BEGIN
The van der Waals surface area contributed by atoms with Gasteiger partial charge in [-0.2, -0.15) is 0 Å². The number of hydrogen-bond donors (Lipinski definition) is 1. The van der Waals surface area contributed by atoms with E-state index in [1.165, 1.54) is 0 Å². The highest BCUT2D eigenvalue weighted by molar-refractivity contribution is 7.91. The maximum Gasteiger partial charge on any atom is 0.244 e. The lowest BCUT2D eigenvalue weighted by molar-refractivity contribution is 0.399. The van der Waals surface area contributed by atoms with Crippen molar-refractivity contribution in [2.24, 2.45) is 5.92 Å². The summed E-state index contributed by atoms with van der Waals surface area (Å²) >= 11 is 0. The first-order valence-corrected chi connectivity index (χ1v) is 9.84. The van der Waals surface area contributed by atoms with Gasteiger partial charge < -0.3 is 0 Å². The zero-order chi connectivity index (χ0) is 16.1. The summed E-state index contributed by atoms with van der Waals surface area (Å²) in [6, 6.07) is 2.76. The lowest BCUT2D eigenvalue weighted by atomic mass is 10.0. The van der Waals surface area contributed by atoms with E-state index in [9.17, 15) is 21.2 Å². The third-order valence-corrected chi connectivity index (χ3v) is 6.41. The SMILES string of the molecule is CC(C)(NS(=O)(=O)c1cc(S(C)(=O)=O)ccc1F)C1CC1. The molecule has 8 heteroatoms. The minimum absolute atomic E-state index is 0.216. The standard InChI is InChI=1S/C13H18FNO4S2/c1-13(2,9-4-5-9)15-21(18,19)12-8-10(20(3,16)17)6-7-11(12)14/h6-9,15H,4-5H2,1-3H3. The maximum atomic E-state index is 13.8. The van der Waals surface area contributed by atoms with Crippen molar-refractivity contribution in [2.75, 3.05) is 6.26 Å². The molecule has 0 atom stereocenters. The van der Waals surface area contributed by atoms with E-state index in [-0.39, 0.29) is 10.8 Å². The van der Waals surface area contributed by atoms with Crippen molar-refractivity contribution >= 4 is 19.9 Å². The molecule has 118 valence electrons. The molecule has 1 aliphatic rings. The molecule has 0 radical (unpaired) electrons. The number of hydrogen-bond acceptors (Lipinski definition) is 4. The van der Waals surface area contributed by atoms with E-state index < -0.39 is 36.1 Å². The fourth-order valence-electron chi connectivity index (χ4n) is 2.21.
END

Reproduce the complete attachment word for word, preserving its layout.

The van der Waals surface area contributed by atoms with Gasteiger partial charge in [-0.2, -0.15) is 0 Å². The number of hydrogen-bond donors (Lipinski definition) is 1. The van der Waals surface area contributed by atoms with E-state index in [1.165, 1.54) is 0 Å². The highest BCUT2D eigenvalue weighted by molar-refractivity contribution is 7.91. The maximum Gasteiger partial charge on any atom is 0.244 e. The lowest BCUT2D eigenvalue weighted by molar-refractivity contribution is 0.399. The van der Waals surface area contributed by atoms with Crippen molar-refractivity contribution in [2.24, 2.45) is 5.92 Å². The summed E-state index contributed by atoms with van der Waals surface area (Å²) >= 11 is 0. The first-order valence-corrected chi connectivity index (χ1v) is 9.84. The van der Waals surface area contributed by atoms with Gasteiger partial charge < -0.3 is 0 Å². The zero-order chi connectivity index (χ0) is 16.1. The summed E-state index contributed by atoms with van der Waals surface area (Å²) in [6, 6.07) is 2.76. The lowest BCUT2D eigenvalue weighted by atomic mass is 10.0. The van der Waals surface area contributed by atoms with E-state index in [9.17, 15) is 21.2 Å². The third-order valence-corrected chi connectivity index (χ3v) is 6.41. The SMILES string of the molecule is CC(C)(NS(=O)(=O)c1cc(S(C)(=O)=O)ccc1F)C1CC1. The molecule has 8 heteroatoms. The minimum absolute atomic E-state index is 0.216. The standard InChI is InChI=1S/C13H18FNO4S2/c1-13(2,9-4-5-9)15-21(18,19)12-8-10(20(3,16)17)6-7-11(12)14/h6-9,15H,4-5H2,1-3H3. The maximum atomic E-state index is 13.8. The van der Waals surface area contributed by atoms with Crippen molar-refractivity contribution in [2.75, 3.05) is 6.26 Å². The molecule has 0 atom stereocenters. The van der Waals surface area contributed by atoms with E-state index in [-0.39, 0.29) is 10.8 Å². The van der Waals surface area contributed by atoms with Crippen molar-refractivity contribution >= 4 is 19.9 Å². The molecule has 118 valence electrons. The molecule has 1 aliphatic rings. The molecule has 0 radical (unpaired) electrons. The number of hydrogen-bond acceptors (Lipinski definition) is 4. The van der Waals surface area contributed by atoms with E-state index < -0.39 is 36.1 Å². The fourth-order valence-electron chi connectivity index (χ4n) is 2.21.